April 23, 2015 By Anna MacDonald | GWC Outreach
By Tre Nesbit
Western Sun staff writer
Students have no need to travel to the Smithsonian Institute or the National Geographic museum to view some of the renowned sculptures featured there. They can simply take a stroll right down to Humanities 133 right here on the Golden West College campus to view the artist whose work is featured in such places in action.
Raymond Persinger doubles as a prolific sculptor whose work has been featured in museums across the world, and as a professor to students wanting too learn about the craft. Be it bronze, clay, or even glasswork Persinger brings his extensive body of work and experience to the classroom to assist novice artists.
Persinger’s eyes light up as he begins talking about his students. “I really like teaching at this level because for many people this is when they discover what they’ve been missing, something they feel they’ve needed.” He says that many discover their desire to be artists in his classes and “It’s nice to be that person that introduces them.”
“I recall a particular moment when a student slammed her first on the table and said ‘this rocks! I had no idea this was out here.’ I told her ‘it’s been waiting for you for some 2,000 years,” he says with a chuckle.
The 45-year-old was a born handyman, building things with his father’s tools from a young age. “I always loved making things, I think on some level we all do as humans. We like to express our experiences be it spiritual, sexual, music, food.”
He continued with his craftsmanship until a high school teacher encouraged him to expand on his handyman tendencies through means of studying fine art. First came his bachelor’s form California State University (CSU) Long Beach. Next was his Master of Fine Arts degree from CSU Fullerton and next came his legacy.
At the fresh age of 23 Persinger was commissioned for his first large public art piece, creating “Mustangs,” a life-size recreation of three horses for the city of Brea. Persinger was then recruited by Dinamation, creating life-sized sculptures of dinosaurs and other creatures for museums across the world. After 10 solid years with the company he left doing freelance work for Disney and was eventually asked to teach at the Laguna College of Art and Design from 1995-2013 which Persinger says is one the highlights of his career.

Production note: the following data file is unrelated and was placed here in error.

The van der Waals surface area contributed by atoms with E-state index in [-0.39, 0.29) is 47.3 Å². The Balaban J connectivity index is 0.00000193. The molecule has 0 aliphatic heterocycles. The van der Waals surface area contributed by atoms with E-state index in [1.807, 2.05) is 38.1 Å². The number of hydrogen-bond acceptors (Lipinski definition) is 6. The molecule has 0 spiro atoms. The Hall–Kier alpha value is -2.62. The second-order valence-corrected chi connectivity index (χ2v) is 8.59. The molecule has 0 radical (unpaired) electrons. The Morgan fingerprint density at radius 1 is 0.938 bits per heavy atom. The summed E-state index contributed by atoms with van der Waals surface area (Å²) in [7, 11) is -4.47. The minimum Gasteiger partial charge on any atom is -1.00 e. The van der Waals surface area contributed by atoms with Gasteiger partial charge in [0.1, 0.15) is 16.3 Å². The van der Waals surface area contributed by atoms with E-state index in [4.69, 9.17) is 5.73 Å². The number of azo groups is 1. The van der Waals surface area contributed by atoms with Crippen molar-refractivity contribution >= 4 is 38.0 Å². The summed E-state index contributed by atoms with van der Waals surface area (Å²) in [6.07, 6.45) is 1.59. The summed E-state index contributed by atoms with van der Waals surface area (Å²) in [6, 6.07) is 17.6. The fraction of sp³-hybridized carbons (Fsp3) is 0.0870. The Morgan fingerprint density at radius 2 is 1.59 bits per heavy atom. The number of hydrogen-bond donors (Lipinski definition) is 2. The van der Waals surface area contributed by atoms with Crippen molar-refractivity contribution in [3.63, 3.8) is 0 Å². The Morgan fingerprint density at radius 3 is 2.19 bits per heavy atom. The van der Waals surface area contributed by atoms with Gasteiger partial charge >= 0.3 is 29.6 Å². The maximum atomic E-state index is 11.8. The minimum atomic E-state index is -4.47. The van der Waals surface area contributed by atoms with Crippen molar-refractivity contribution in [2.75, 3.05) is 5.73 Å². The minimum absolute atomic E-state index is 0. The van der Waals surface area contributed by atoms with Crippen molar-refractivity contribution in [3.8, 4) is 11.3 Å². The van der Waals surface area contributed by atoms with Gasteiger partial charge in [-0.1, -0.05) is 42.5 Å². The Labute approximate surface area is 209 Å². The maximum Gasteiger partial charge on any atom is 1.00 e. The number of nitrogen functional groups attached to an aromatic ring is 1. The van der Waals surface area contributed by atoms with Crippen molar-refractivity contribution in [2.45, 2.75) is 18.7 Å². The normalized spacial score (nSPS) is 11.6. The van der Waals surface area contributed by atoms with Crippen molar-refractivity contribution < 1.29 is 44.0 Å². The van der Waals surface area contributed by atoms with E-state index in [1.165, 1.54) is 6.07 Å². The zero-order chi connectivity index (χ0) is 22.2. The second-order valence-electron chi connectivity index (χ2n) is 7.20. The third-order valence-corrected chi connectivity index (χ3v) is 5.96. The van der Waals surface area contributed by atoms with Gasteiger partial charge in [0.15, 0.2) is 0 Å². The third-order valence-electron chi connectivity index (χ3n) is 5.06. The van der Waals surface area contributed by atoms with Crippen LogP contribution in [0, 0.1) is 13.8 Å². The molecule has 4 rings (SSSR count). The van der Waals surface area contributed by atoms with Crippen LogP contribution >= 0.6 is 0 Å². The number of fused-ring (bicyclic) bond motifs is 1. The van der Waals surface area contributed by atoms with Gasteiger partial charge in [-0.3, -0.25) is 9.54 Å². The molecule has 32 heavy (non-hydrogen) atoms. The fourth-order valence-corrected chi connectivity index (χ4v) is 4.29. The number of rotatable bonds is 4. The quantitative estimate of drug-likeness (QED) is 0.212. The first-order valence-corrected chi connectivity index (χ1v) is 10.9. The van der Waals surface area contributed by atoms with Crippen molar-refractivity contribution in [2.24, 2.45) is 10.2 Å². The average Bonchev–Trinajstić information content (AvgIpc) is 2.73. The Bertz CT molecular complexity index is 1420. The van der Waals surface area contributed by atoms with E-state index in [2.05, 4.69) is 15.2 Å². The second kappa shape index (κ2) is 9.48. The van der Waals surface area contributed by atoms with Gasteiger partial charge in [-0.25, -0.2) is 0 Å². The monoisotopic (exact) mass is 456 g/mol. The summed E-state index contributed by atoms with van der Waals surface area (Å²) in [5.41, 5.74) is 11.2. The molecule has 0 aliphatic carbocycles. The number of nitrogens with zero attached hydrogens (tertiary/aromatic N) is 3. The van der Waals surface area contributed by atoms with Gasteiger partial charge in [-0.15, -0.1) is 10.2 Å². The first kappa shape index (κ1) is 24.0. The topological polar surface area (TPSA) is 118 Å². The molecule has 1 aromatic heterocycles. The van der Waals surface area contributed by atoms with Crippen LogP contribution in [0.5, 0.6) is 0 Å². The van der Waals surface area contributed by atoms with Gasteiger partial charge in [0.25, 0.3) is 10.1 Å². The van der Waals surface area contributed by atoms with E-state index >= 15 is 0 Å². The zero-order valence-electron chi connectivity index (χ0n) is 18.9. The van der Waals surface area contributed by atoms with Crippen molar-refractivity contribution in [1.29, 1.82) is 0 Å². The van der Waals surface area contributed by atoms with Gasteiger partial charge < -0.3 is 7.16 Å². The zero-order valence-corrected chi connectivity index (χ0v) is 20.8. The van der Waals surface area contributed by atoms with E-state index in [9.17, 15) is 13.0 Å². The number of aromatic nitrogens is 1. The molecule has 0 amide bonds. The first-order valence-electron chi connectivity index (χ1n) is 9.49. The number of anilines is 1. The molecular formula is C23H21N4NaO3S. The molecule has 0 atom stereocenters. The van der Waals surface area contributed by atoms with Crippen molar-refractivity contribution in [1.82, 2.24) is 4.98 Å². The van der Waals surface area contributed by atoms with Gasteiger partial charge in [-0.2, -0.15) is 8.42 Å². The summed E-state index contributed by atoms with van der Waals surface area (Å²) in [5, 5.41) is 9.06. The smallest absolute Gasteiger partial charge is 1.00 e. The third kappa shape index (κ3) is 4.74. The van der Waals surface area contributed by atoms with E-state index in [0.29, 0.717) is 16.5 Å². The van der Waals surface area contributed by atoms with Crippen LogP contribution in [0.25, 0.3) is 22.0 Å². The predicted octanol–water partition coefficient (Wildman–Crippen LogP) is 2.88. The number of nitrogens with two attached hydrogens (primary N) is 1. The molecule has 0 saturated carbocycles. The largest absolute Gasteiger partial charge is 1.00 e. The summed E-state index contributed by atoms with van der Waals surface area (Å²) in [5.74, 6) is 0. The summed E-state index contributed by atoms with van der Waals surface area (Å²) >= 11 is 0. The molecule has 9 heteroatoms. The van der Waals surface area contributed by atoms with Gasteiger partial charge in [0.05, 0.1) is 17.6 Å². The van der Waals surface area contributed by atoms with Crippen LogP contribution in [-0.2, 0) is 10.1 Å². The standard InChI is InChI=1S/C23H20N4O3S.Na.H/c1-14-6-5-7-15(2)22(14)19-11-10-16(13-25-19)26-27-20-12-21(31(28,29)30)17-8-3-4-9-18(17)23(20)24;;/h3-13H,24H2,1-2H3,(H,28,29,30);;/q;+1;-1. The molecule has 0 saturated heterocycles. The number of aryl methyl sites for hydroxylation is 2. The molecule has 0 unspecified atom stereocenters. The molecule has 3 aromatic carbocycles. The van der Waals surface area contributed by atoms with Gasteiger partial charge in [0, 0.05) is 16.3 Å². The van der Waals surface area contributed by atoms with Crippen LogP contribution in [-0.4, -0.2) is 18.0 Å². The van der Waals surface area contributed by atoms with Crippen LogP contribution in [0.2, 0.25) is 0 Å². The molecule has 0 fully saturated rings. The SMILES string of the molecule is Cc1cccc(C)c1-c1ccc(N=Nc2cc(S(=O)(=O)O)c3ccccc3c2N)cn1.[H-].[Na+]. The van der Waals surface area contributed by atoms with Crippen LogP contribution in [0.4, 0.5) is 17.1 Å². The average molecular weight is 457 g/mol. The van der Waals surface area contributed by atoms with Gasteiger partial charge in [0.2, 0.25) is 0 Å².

“I’m really proud of what we did there, I mean we built the program from the ground up. It was eventually recognized as one of the best programs in the nation. It was just my wife Mary Ann and I. We had had good instructors, and so we were good instructors.”
As an instructor Persinger says he continues to learn from his students. “I believe the Outside the classroom his work influences his whole family who gets in on the art. He works alongside his wife and even his children. “I remember when I had my first daughter she must have been only a toddler, I was so in love. I would let her create with me sometime, she would sculpt away at the base of a piece and I would go back and fix it or change things. It got to a point where she put her hand out at me once as if to see ‘no, this part is done.”
Presinger’s favorite part about creating is that art “has a life of it’s own. You create it and so many people love it and means different things to so many different people. It continues to live on, people take pictures with your work and people tell you stories of how it influenced them or what it means to them. You love knowing you did something that mattered to someone.”
In general terms of creating the sculptors best advice is to be true to yourself. “If you do your own work, people will find you. If you do someone else’s work they’ll end up finding them.”
Raymond currently teaches 3D Design and Sculpting at Golden West College as well as classes at Mt. San Antonio, Orange Coast College, Golden West and Blizzard Entertainment Academy.
About Western Sun
THE WESTERN SUN is published bi-weekly on Wednesdays by the newspaper production classes of Golden West College. All opinions expressed in The Western Sun, unless otherwise indicated, are those of the individual writer or artist and do not necessarily reflect those of the college, district, or any other organization or agency. The Western Sun is a member of the Journalism Association of Community Colleges and the California Newspaper Publishers’ Association.